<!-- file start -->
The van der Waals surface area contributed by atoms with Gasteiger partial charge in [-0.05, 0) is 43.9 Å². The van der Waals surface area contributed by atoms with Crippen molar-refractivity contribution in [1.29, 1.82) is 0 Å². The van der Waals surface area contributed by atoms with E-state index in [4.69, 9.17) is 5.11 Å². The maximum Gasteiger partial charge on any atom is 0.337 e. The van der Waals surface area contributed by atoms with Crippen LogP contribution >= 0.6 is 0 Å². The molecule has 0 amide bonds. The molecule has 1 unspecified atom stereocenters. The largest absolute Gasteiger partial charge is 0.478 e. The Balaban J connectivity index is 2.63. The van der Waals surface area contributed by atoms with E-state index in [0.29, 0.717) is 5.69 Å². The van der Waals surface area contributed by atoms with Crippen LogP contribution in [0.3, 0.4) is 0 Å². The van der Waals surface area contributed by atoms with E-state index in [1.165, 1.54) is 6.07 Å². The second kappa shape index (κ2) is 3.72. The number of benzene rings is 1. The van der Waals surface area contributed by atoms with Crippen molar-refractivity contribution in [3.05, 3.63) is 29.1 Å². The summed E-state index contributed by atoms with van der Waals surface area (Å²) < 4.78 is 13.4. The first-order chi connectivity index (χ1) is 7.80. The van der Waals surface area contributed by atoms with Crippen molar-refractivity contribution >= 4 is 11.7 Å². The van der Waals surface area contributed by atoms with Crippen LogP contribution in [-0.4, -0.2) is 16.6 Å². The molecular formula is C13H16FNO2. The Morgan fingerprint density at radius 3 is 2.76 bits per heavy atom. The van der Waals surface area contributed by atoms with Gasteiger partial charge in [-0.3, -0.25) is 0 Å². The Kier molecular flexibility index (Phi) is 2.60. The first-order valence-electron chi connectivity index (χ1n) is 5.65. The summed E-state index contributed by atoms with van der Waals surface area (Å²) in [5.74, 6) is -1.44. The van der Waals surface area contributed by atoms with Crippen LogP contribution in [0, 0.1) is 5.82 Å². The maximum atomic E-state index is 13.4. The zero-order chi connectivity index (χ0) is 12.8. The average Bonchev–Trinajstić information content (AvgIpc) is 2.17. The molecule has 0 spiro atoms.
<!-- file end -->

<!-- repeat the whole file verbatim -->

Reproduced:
The van der Waals surface area contributed by atoms with Gasteiger partial charge in [-0.05, 0) is 43.9 Å². The van der Waals surface area contributed by atoms with Crippen molar-refractivity contribution in [1.29, 1.82) is 0 Å². The van der Waals surface area contributed by atoms with E-state index in [4.69, 9.17) is 5.11 Å². The maximum Gasteiger partial charge on any atom is 0.337 e. The van der Waals surface area contributed by atoms with Crippen LogP contribution >= 0.6 is 0 Å². The molecule has 0 amide bonds. The molecule has 1 unspecified atom stereocenters. The largest absolute Gasteiger partial charge is 0.478 e. The Balaban J connectivity index is 2.63. The van der Waals surface area contributed by atoms with E-state index in [0.29, 0.717) is 5.69 Å². The van der Waals surface area contributed by atoms with Crippen LogP contribution in [0.3, 0.4) is 0 Å². The van der Waals surface area contributed by atoms with E-state index in [1.165, 1.54) is 6.07 Å². The second kappa shape index (κ2) is 3.72. The number of benzene rings is 1. The van der Waals surface area contributed by atoms with Crippen molar-refractivity contribution in [3.05, 3.63) is 29.1 Å². The summed E-state index contributed by atoms with van der Waals surface area (Å²) < 4.78 is 13.4. The first-order chi connectivity index (χ1) is 7.80. The van der Waals surface area contributed by atoms with Crippen molar-refractivity contribution >= 4 is 11.7 Å². The van der Waals surface area contributed by atoms with Crippen LogP contribution in [-0.4, -0.2) is 16.6 Å². The molecular formula is C13H16FNO2. The Morgan fingerprint density at radius 3 is 2.76 bits per heavy atom. The van der Waals surface area contributed by atoms with Gasteiger partial charge in [-0.3, -0.25) is 0 Å². The Kier molecular flexibility index (Phi) is 2.60. The first-order valence-electron chi connectivity index (χ1n) is 5.65. The summed E-state index contributed by atoms with van der Waals surface area (Å²) in [5.74, 6) is -1.44. The van der Waals surface area contributed by atoms with Crippen LogP contribution in [0, 0.1) is 5.82 Å². The maximum atomic E-state index is 13.4. The zero-order chi connectivity index (χ0) is 12.8. The average Bonchev–Trinajstić information content (AvgIpc) is 2.17. The molecule has 0 spiro atoms.